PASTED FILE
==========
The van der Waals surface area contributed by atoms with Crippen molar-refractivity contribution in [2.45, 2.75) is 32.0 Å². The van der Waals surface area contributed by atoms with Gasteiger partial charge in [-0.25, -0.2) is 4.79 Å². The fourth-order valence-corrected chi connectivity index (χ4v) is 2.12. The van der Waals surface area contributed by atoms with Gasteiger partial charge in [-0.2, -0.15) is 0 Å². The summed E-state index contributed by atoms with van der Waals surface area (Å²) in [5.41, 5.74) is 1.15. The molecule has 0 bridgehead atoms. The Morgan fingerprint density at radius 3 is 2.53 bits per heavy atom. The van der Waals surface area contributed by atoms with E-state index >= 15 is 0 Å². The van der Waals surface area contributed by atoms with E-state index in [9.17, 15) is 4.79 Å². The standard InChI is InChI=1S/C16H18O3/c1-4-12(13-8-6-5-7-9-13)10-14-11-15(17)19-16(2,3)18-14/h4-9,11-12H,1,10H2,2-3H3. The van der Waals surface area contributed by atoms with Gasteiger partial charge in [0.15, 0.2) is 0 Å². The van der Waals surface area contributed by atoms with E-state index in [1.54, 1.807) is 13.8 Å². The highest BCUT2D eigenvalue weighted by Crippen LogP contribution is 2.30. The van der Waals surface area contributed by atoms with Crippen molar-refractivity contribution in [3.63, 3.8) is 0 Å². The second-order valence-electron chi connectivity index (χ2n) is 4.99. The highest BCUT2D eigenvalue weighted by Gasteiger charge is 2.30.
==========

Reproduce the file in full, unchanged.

The van der Waals surface area contributed by atoms with Crippen molar-refractivity contribution in [2.45, 2.75) is 32.0 Å². The van der Waals surface area contributed by atoms with Gasteiger partial charge in [-0.25, -0.2) is 4.79 Å². The fourth-order valence-corrected chi connectivity index (χ4v) is 2.12. The van der Waals surface area contributed by atoms with Gasteiger partial charge in [-0.2, -0.15) is 0 Å². The summed E-state index contributed by atoms with van der Waals surface area (Å²) in [5.41, 5.74) is 1.15. The molecule has 0 bridgehead atoms. The Morgan fingerprint density at radius 3 is 2.53 bits per heavy atom. The van der Waals surface area contributed by atoms with E-state index >= 15 is 0 Å². The van der Waals surface area contributed by atoms with E-state index in [9.17, 15) is 4.79 Å². The standard InChI is InChI=1S/C16H18O3/c1-4-12(13-8-6-5-7-9-13)10-14-11-15(17)19-16(2,3)18-14/h4-9,11-12H,1,10H2,2-3H3. The van der Waals surface area contributed by atoms with Gasteiger partial charge in [0.15, 0.2) is 0 Å². The van der Waals surface area contributed by atoms with E-state index in [1.54, 1.807) is 13.8 Å². The highest BCUT2D eigenvalue weighted by Crippen LogP contribution is 2.30. The van der Waals surface area contributed by atoms with Crippen molar-refractivity contribution in [3.63, 3.8) is 0 Å². The second-order valence-electron chi connectivity index (χ2n) is 4.99. The highest BCUT2D eigenvalue weighted by Gasteiger charge is 2.30.